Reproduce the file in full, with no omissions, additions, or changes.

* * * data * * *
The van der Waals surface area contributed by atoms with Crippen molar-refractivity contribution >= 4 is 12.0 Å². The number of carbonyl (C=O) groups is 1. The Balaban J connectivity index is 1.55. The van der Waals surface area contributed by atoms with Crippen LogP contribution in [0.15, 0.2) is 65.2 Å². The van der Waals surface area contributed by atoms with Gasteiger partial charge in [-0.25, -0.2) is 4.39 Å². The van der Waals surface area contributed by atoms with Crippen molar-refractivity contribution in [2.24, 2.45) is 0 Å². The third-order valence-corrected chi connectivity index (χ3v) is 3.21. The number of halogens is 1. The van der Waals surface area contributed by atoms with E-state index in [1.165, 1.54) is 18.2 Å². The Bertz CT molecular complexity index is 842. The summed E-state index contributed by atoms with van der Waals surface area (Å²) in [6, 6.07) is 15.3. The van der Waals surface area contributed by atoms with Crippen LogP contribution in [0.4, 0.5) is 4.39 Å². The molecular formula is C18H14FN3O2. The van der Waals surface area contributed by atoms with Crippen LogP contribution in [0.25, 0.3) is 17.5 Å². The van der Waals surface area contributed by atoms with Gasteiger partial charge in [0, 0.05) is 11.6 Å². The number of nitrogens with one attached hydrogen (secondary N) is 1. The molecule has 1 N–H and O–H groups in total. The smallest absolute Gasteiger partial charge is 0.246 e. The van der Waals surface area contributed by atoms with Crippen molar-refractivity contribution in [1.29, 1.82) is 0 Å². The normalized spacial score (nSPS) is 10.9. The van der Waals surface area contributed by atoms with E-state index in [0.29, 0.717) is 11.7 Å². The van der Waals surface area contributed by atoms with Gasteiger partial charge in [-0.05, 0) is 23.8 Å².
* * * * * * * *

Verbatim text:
The van der Waals surface area contributed by atoms with Crippen molar-refractivity contribution >= 4 is 12.0 Å². The number of carbonyl (C=O) groups is 1. The Balaban J connectivity index is 1.55. The van der Waals surface area contributed by atoms with Crippen LogP contribution in [0.15, 0.2) is 65.2 Å². The van der Waals surface area contributed by atoms with Gasteiger partial charge in [-0.25, -0.2) is 4.39 Å². The van der Waals surface area contributed by atoms with Crippen molar-refractivity contribution in [2.24, 2.45) is 0 Å². The third-order valence-corrected chi connectivity index (χ3v) is 3.21. The number of halogens is 1. The van der Waals surface area contributed by atoms with E-state index in [1.165, 1.54) is 18.2 Å². The Bertz CT molecular complexity index is 842. The summed E-state index contributed by atoms with van der Waals surface area (Å²) in [6, 6.07) is 15.3. The van der Waals surface area contributed by atoms with Crippen LogP contribution in [0.4, 0.5) is 4.39 Å². The molecular formula is C18H14FN3O2. The van der Waals surface area contributed by atoms with Crippen LogP contribution in [0.25, 0.3) is 17.5 Å². The van der Waals surface area contributed by atoms with Gasteiger partial charge in [0, 0.05) is 11.6 Å². The number of nitrogens with one attached hydrogen (secondary N) is 1. The molecule has 1 N–H and O–H groups in total. The smallest absolute Gasteiger partial charge is 0.246 e. The van der Waals surface area contributed by atoms with Crippen molar-refractivity contribution in [1.29, 1.82) is 0 Å². The normalized spacial score (nSPS) is 10.9. The van der Waals surface area contributed by atoms with E-state index in [0.29, 0.717) is 11.7 Å². The van der Waals surface area contributed by atoms with Gasteiger partial charge in [-0.05, 0) is 23.8 Å².